Don’t Drink the Water! The Poisoning of America’s Schoolchildren
By Crystal Grant, JD, MSW
With Thanksgiving only days away, American schoolchildren have much to be thankful for. Unfortunately, in many places across our country, clean drinking water in their schools is not one of them.
Generally, water is good for children. It quenches thirst, prevents dehydration, aids in digestion and flushes out harmful toxins. Parents frequently promote water as an alternative to unhealthy beverages like soda. During the school day, children access drinking water from fountains and sinks in their classes and restrooms. But in many communities, school drinking water contains elevated levels of lead, and that is undermining many of the goals we strive to achieve in public education.
Experts agree that there is no safe level of lead in a child’s bloodstream. Even low levels can result in physical impairments such as slowed growth, hearing problems and anemia. Lead in the bloodstream can also cause a low IQ, behavioral and learning problems and hyperactivity.
In 2015, a local pediatrician discovered that a significant number of children in Flint, Michigan, had lead poisoning. The children lived in neighborhoods with contaminated water, and unsurprisingly, some Flint schools tested positive for high levels of lead in their water.
Contaminated water in public school buildings isn’t a problem unique to Flint. This fall, Detroit Schools Superintendent Nikolai Vitti voluntarily tested the drinking water in multiple school buildings and found elevated levels of lead and copper. The school district responded by turning off the drinking water and is now exploring the use of hydration stations that filter out contaminants and encourage the use of refillable water bottles. Vitti is to be commended for his vigilance: There is no federal law that requires public schools to test their drinking water, and only eight states require schools to test for lead. The U.S. Government Accountability Office (GAO) confirms that 41% of schools have not.
Lead toxicity is higher in low-income neighborhoods and disproportionately impacts minority children. While the Safe Drinking Water Act regulates contaminants in the water provided by public systems, pipes and other equipment can contaminate clean water at the school site. The Department of Agriculture funds school lunch programs in public schools and childcare settings. Their mission to provide nutritious meals and safe drinking water is disingenuous without strictly enforced accountability standards. Ideally, all schools receiving public funding should test their drinking water for lead.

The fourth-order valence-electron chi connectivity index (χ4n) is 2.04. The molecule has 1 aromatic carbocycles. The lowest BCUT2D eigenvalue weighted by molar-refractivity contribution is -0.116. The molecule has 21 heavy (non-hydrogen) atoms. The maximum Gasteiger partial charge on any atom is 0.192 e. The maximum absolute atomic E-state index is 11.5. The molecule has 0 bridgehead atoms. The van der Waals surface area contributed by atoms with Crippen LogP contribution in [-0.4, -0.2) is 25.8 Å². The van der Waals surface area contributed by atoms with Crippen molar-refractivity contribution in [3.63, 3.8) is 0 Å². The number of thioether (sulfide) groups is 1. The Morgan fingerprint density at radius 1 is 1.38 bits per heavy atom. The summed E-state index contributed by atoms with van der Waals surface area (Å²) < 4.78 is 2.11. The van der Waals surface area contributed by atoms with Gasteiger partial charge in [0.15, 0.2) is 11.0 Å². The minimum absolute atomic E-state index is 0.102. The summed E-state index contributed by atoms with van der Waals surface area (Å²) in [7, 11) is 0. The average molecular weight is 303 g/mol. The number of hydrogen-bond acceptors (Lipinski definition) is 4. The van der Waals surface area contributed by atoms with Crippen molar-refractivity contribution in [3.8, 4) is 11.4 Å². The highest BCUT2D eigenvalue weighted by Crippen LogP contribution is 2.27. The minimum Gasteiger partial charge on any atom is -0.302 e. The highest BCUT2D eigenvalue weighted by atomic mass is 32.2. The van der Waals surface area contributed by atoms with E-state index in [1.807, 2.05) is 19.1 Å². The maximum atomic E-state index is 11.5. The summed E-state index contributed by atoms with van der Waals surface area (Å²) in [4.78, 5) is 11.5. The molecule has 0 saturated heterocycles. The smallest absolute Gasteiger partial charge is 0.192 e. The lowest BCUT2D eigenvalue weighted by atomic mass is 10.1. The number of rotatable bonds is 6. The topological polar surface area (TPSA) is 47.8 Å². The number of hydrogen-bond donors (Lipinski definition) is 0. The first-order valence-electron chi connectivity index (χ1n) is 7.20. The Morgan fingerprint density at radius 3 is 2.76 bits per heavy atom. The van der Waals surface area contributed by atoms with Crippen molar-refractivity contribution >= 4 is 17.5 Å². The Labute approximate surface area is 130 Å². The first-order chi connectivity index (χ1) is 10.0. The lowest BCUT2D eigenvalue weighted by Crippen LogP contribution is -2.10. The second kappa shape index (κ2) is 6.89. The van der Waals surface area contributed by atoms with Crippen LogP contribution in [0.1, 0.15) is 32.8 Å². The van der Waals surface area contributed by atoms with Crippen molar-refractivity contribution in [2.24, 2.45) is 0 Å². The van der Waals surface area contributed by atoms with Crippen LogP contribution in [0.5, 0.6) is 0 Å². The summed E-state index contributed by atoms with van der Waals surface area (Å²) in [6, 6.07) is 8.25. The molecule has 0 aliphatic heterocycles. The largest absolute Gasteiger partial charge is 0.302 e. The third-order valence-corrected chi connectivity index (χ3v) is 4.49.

As a special education attorney, I have seen how lead poisoning can affect students and negatively influence the trajectory of their lives. There are steps we can all take to address the problem.
First, we can raise awareness by discussing the issue. Campaigns such as Get the Lead Out suggest asking your local school district whether they have lead pipes or plumbing.
You can go a step further by asking the school board to voluntarily test for lead in your district. If they are reluctant because of anticipated costs, the Environmental Protection Agency (EPA) has published a guide, Water Quality Funding Sources for Schools.
Finally, you can contact your governor and legislature to advocate for laws requiring testing and funding for remediation. Many states are developing resources and proposing legislation that addresses testing water for lead.
I am thankful for the current efforts to reduce lead poisoning, but they are inadequate. I hope that this movement will expand across our nation until all children have access to safe drinking water, at least in school.
Crystal Grant is a senior lecturing fellow and supervising attorney in the Children’s Law Clinic at Duke University School of Law.